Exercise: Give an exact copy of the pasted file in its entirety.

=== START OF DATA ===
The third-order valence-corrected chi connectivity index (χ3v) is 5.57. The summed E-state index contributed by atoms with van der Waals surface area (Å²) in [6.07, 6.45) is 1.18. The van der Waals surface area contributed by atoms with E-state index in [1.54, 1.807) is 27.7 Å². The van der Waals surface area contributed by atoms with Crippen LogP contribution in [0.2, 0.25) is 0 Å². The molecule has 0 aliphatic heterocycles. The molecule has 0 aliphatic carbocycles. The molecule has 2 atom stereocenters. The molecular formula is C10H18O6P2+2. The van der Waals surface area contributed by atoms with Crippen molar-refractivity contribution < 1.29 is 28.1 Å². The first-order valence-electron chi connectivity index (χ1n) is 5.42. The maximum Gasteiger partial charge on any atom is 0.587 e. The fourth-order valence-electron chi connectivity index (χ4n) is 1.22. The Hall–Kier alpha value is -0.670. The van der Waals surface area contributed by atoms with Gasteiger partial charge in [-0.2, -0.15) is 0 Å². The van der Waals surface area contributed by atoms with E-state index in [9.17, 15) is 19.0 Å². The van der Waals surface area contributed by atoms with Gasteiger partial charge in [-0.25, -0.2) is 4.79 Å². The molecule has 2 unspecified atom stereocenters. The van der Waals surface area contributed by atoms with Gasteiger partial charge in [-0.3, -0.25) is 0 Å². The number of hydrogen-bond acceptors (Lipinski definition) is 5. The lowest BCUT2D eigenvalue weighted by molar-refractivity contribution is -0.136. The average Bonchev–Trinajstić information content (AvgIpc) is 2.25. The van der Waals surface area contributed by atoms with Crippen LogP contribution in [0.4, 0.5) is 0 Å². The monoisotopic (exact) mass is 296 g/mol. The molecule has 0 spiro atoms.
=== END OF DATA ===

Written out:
The third-order valence-corrected chi connectivity index (χ3v) is 5.57. The summed E-state index contributed by atoms with van der Waals surface area (Å²) in [6.07, 6.45) is 1.18. The van der Waals surface area contributed by atoms with E-state index in [1.54, 1.807) is 27.7 Å². The van der Waals surface area contributed by atoms with Crippen LogP contribution in [0.2, 0.25) is 0 Å². The molecule has 0 aliphatic heterocycles. The molecule has 0 aliphatic carbocycles. The molecule has 2 atom stereocenters. The molecular formula is C10H18O6P2+2. The van der Waals surface area contributed by atoms with Crippen molar-refractivity contribution < 1.29 is 28.1 Å². The first-order valence-electron chi connectivity index (χ1n) is 5.42. The maximum Gasteiger partial charge on any atom is 0.587 e. The fourth-order valence-electron chi connectivity index (χ4n) is 1.22. The Hall–Kier alpha value is -0.670. The van der Waals surface area contributed by atoms with Gasteiger partial charge in [-0.2, -0.15) is 0 Å². The van der Waals surface area contributed by atoms with E-state index in [9.17, 15) is 19.0 Å². The van der Waals surface area contributed by atoms with Gasteiger partial charge in [-0.25, -0.2) is 4.79 Å². The molecule has 2 unspecified atom stereocenters. The van der Waals surface area contributed by atoms with Gasteiger partial charge in [-0.3, -0.25) is 0 Å². The number of hydrogen-bond acceptors (Lipinski definition) is 5. The lowest BCUT2D eigenvalue weighted by molar-refractivity contribution is -0.136. The average Bonchev–Trinajstić information content (AvgIpc) is 2.25. The van der Waals surface area contributed by atoms with Crippen LogP contribution in [0.4, 0.5) is 0 Å². The monoisotopic (exact) mass is 296 g/mol. The molecule has 0 spiro atoms.